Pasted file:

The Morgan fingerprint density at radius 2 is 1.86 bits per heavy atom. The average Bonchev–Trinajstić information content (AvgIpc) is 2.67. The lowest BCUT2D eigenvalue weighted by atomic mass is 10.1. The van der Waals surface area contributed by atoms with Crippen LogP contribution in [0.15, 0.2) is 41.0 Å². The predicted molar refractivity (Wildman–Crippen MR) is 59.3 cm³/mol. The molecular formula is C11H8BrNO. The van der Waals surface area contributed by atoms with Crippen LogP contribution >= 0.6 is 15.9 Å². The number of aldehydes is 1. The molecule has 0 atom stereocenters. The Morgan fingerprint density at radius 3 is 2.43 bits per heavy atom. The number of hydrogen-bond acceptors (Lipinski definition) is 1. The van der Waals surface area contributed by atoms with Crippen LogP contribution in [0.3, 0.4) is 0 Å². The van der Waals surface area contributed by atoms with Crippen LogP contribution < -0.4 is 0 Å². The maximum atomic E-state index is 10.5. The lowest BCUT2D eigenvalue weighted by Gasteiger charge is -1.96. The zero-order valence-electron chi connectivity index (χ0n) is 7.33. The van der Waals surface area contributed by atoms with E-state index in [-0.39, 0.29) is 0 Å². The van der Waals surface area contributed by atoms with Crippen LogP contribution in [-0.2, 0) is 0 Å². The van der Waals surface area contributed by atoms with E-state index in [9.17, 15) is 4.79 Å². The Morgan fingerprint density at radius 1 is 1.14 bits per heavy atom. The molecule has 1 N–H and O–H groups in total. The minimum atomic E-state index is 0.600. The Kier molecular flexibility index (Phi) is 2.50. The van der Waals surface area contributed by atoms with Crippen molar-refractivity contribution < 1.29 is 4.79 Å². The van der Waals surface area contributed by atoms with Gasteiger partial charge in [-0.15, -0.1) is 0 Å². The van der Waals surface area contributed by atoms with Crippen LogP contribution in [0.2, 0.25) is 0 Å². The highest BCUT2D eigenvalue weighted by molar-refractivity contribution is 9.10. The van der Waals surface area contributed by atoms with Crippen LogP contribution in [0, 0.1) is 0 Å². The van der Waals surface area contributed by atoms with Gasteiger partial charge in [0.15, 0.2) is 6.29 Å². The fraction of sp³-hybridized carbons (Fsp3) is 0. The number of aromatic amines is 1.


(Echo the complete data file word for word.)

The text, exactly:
The Morgan fingerprint density at radius 2 is 1.86 bits per heavy atom. The average Bonchev–Trinajstić information content (AvgIpc) is 2.67. The lowest BCUT2D eigenvalue weighted by atomic mass is 10.1. The van der Waals surface area contributed by atoms with Crippen LogP contribution in [0.15, 0.2) is 41.0 Å². The predicted molar refractivity (Wildman–Crippen MR) is 59.3 cm³/mol. The molecular formula is C11H8BrNO. The van der Waals surface area contributed by atoms with Crippen LogP contribution >= 0.6 is 15.9 Å². The number of aldehydes is 1. The molecule has 0 atom stereocenters. The Morgan fingerprint density at radius 3 is 2.43 bits per heavy atom. The number of hydrogen-bond acceptors (Lipinski definition) is 1. The van der Waals surface area contributed by atoms with Crippen LogP contribution in [0.3, 0.4) is 0 Å². The van der Waals surface area contributed by atoms with Crippen LogP contribution < -0.4 is 0 Å². The maximum atomic E-state index is 10.5. The lowest BCUT2D eigenvalue weighted by Gasteiger charge is -1.96. The zero-order valence-electron chi connectivity index (χ0n) is 7.33. The van der Waals surface area contributed by atoms with E-state index in [-0.39, 0.29) is 0 Å². The van der Waals surface area contributed by atoms with Crippen LogP contribution in [-0.2, 0) is 0 Å². The van der Waals surface area contributed by atoms with E-state index in [9.17, 15) is 4.79 Å². The Morgan fingerprint density at radius 1 is 1.14 bits per heavy atom. The molecule has 1 N–H and O–H groups in total. The minimum atomic E-state index is 0.600. The Kier molecular flexibility index (Phi) is 2.50. The van der Waals surface area contributed by atoms with Crippen molar-refractivity contribution < 1.29 is 4.79 Å². The van der Waals surface area contributed by atoms with Gasteiger partial charge in [-0.15, -0.1) is 0 Å². The van der Waals surface area contributed by atoms with Crippen LogP contribution in [0.2, 0.25) is 0 Å². The highest BCUT2D eigenvalue weighted by molar-refractivity contribution is 9.10. The van der Waals surface area contributed by atoms with Crippen LogP contribution in [0, 0.1) is 0 Å². The van der Waals surface area contributed by atoms with Gasteiger partial charge in [0.15, 0.2) is 6.29 Å². The fraction of sp³-hybridized carbons (Fsp3) is 0. The number of aromatic amines is 1.